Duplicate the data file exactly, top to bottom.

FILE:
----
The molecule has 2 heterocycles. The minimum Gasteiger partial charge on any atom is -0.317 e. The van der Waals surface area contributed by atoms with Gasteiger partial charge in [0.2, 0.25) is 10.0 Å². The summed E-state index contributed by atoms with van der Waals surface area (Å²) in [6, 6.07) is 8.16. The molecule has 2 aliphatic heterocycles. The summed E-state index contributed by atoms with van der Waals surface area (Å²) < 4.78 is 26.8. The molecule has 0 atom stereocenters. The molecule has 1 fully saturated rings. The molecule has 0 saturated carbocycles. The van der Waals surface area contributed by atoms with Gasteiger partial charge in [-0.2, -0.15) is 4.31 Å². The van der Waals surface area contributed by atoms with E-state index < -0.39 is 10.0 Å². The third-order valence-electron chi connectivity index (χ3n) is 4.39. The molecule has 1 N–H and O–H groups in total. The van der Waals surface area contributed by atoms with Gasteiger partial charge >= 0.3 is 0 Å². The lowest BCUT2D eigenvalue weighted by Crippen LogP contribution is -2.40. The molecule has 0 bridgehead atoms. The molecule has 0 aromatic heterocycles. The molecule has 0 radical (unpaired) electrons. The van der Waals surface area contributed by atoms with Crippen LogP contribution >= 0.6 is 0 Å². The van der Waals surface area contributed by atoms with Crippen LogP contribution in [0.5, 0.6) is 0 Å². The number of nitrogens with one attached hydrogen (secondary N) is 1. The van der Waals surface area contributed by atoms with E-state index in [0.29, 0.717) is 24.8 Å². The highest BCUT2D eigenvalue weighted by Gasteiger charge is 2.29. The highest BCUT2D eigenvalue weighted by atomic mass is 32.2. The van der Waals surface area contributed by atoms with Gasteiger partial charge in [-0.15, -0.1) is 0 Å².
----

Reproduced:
The molecule has 2 heterocycles. The minimum Gasteiger partial charge on any atom is -0.317 e. The van der Waals surface area contributed by atoms with Gasteiger partial charge in [0.2, 0.25) is 10.0 Å². The summed E-state index contributed by atoms with van der Waals surface area (Å²) in [6, 6.07) is 8.16. The molecule has 2 aliphatic heterocycles. The summed E-state index contributed by atoms with van der Waals surface area (Å²) < 4.78 is 26.8. The molecule has 0 atom stereocenters. The molecule has 1 fully saturated rings. The molecule has 0 saturated carbocycles. The van der Waals surface area contributed by atoms with Gasteiger partial charge in [-0.2, -0.15) is 4.31 Å². The van der Waals surface area contributed by atoms with E-state index < -0.39 is 10.0 Å². The third-order valence-electron chi connectivity index (χ3n) is 4.39. The molecule has 1 N–H and O–H groups in total. The van der Waals surface area contributed by atoms with Gasteiger partial charge >= 0.3 is 0 Å². The lowest BCUT2D eigenvalue weighted by Crippen LogP contribution is -2.40. The molecule has 0 bridgehead atoms. The molecule has 0 aromatic heterocycles. The molecule has 0 radical (unpaired) electrons. The van der Waals surface area contributed by atoms with Crippen LogP contribution >= 0.6 is 0 Å². The van der Waals surface area contributed by atoms with Crippen LogP contribution in [0.5, 0.6) is 0 Å². The number of nitrogens with one attached hydrogen (secondary N) is 1. The van der Waals surface area contributed by atoms with E-state index in [0.29, 0.717) is 24.8 Å². The highest BCUT2D eigenvalue weighted by Gasteiger charge is 2.29. The highest BCUT2D eigenvalue weighted by atomic mass is 32.2. The van der Waals surface area contributed by atoms with Gasteiger partial charge in [-0.15, -0.1) is 0 Å².